Closing the leadership gap

Closing the leadership gap

According to research conducted by Six Degrees Executive, Australian leaders aren’t keeping up with the changing demands of the professional arena and the expectations of the people they lead. We need to ask – why? Obviously, it’s not a matter of intent for leaders to fall short, so we need to look at how leaders are being educated and developed, and the way they are hired and promoted to manage this change.

When experience and technical aptitude doesn’t cut it anymore

Technical expertise and industry experience are no longer enough to convince people of a leader’s aptitude to lead. It’s a leader's job to emotionally engage people; knowing how to emotionally connect to their driving motivations, and how to embody and express these. These qualities are expected but are rarely taught and therefore, rarely present in a charismatic form.

Towards authentic leadership

Leaders of today are expected to be open, transparent and authentic. Despite this, we fall back on traditional leadership development. Within highly competitive arenas, the path to the top is often riddled with impersonal critique and a passive form of professional development that prioritises knowledge over capability in the arena of emotional agility.

Leaders need to show up, not just in body, but as a human being that people can connect with, being visibly open for people to invest in. The Six Degrees Executive research suggests this connection is a prerequisite to garnering investment from people to get onboard with the desired direction. But being open isn't easy - it means we can be seen, if we can be seen we can be touched, if we can be touched we can be hurt. This inherent vulnerability has a genuine risk-reward tension that should be thoughtfully negotiated. Openness is increasingly expected in leadership and all too often not developed.

"People need to be trained with live leadership ammunition, not slide decks or role plays."

The evolution of professional development and training

Current training and development are often provided in a way that is far removed from the result it seeks to achieve, failing to take the form of a compelling embodiment of the valuable work it is meant to be conveying. People development all too often fits the cliché of being a cringe-worthy day that is endured by participants and perceived as taking them away from their ‘real work’.

The dynamic capabilities required of our leaders today need to be reflected in the learning interventions they receive, building genuine capacity and practical skill sets for the workplace of today and tomorrow rather than pure information share or mere technical expertise.

People need to be trained with live leadership ammunition, not slide decks or role plays. We don’t train people to fly planes using a slide deck or purely through simulations. The real-life situation requires a level of emotional fitness and stamina to be confident enough to handle the intensity of the moment.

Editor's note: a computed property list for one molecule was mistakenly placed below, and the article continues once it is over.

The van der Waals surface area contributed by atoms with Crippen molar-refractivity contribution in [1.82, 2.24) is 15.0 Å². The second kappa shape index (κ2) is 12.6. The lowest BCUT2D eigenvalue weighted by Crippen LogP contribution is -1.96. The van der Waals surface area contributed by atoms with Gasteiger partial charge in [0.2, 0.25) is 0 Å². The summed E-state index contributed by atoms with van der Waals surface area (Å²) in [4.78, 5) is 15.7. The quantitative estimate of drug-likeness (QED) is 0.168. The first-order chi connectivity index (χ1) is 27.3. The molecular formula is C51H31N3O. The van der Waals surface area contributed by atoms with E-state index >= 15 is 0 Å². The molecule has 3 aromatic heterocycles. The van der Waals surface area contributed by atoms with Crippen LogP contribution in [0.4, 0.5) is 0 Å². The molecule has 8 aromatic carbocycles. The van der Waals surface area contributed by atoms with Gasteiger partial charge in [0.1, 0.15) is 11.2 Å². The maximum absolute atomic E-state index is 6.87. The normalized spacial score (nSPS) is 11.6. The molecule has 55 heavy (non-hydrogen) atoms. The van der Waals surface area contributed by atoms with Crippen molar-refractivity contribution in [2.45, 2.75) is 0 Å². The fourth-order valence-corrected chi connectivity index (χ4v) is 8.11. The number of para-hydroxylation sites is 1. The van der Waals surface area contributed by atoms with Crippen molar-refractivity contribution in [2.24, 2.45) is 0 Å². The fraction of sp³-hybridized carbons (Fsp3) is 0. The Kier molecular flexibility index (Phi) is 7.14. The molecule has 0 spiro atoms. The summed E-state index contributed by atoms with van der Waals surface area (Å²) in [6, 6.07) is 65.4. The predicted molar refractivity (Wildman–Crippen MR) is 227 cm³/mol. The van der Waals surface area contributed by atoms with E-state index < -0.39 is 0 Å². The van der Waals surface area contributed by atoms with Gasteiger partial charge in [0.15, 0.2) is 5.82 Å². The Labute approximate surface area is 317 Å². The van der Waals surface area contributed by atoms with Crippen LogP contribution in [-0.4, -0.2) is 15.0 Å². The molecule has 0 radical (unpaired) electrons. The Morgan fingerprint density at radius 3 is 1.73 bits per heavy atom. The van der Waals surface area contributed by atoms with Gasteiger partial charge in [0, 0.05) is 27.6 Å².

Becoming an inspiring leader of people is courageous work and can have strong commercial benefits. Too often leaders talk with great intellect about their 'why’, but few are capable of emotionally moving their people by expressing with an emotional pulse why it matters.

The real work begins when leaders take the daunting challenge of peeling back the layers and armour that has helped get them to the top in the first place, which alone won’t keep them there tomorrow. Before we reveal ourselves in leadership to our people, we need to first deeply understand ourselves, and this can be vulnerable work in itself. This is a tricky bridge to cross, from certainty to vulnerability and back to confidence in a new way of showing up in our leadership. We know it is of vital importance to become an authentic leader, therefore it’s time to evolve the training environments to shift the dial on capability.   

The development of professionals needs to delve deeper into the emotional terrain of human interactions and mastering the art of exceptional communication. People are about so much more than their job title or position description. The age-old corporate norm of ‘leave the emotion at the door’ is too one dimensional and not capable of producing the emotionally alive leader's people are asking for. Once leaders look beyond trying to remove emotion from the workplace, they can instead step into the fire to embrace and harness the benefits emotional intelligence offers and evolve their skills to fit today's workplace demands.

Tom Harkin is a Leadership Development Expert, spending the last 15 years developing people through the facilitation of effective group workshops. He has delivered a direct impact on over 100,000 people from high-level corporate executives, professional athletes, celebrities, and teenagers.

For more information, visit Tom's website - http://www.tomharkin.com.au/